During the Mississippi hearings, the judge turned and looked at the wall rather than listen to the Freedom Riders’ defense—as had been the case when sit-in participants were arrested for protesting segregated lunch counters in Tennessee. He sentenced the riders to 30 days in jail.

Attorneys from the National Association for the Advancement of Colored People (NAACP), a civil rights organization, appealed the convictions all the way to the U.S. Supreme Court, which reversed them.

Desegregating Travel

The violence and arrests continued to garner national and international attention and drew hundreds of new Freedom Riders to the cause.

The rides continued over the next several months, and in the fall of 1961, under pressure from the Kennedy administration, the Interstate Commerce Commission issued regulations prohibiting segregation in interstate transit terminals.

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Juneteenth (Black History 365)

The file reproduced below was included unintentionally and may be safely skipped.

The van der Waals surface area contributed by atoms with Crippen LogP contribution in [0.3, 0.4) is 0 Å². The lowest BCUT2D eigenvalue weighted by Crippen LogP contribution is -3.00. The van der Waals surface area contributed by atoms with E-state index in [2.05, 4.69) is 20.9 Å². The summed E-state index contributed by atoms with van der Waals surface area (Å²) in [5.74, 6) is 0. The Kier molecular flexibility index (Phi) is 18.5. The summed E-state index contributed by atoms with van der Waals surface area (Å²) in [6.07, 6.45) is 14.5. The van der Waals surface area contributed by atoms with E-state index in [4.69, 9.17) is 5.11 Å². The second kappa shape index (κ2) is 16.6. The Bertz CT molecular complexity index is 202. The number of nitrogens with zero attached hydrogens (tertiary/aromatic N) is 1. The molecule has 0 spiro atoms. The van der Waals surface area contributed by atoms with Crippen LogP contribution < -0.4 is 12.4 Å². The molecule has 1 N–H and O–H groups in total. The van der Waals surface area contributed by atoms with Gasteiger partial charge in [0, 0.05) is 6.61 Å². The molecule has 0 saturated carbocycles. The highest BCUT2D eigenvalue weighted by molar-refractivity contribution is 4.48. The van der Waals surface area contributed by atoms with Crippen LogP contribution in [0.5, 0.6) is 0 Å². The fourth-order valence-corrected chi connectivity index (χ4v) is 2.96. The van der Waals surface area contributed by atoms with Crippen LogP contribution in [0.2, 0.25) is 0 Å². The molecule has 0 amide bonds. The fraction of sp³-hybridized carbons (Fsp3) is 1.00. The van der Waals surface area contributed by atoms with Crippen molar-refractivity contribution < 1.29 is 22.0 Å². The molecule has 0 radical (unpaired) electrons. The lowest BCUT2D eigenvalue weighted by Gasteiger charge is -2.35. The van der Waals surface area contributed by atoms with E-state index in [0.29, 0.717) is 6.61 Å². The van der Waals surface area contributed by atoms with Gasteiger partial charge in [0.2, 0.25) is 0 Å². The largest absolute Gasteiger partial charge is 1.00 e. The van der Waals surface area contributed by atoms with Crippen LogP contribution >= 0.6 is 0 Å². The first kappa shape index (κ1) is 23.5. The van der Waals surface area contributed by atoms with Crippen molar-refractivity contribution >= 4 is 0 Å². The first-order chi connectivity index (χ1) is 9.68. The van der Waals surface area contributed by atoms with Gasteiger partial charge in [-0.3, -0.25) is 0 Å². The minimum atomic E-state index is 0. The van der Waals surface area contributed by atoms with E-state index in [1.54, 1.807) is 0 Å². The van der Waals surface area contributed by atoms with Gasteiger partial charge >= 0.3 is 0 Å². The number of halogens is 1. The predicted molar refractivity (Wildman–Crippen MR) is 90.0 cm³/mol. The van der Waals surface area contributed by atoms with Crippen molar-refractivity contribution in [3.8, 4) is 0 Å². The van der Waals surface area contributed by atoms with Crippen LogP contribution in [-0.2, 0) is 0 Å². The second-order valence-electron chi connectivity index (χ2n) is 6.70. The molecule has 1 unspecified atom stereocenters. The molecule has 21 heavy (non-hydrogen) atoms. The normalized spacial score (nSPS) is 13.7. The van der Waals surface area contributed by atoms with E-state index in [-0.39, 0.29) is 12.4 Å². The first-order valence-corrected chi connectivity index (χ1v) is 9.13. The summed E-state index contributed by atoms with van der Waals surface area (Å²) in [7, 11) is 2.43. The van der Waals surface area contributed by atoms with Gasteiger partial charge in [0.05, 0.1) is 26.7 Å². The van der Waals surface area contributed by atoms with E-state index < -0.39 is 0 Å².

Welcome readers to another entry to my Black History 365 series where I present historical events in black history some that are well known and others that are not acknowledged enough for younger generations to be aware of. With that said, this post will explain the significance and history behind Juneteenth.

Juneteenth is an unofficial holiday in America but is recognized as an official state holiday in Texas. The holiday is celebrated on the 19th of June every year and it commemorates the freedom of slaves on June 19th, 1865 in the state of Texas. It was all due to the announcement from Union general Gorgon Granger who read federal orders to the Texan slaves who still believed that they were slaves in this land of America while slaves in other states were free two half years prior due to the formally issued emancipation proclamation on January 1st, 1863. In regards to that, after the American civil war ended with the defeat of the confederate states to the northern union on April 9th, 1865, Texas was the most remote state of the slave states, and since they had a low presence of Union troops the news didn’t reach the slaves in time for them to be aware of their freedom.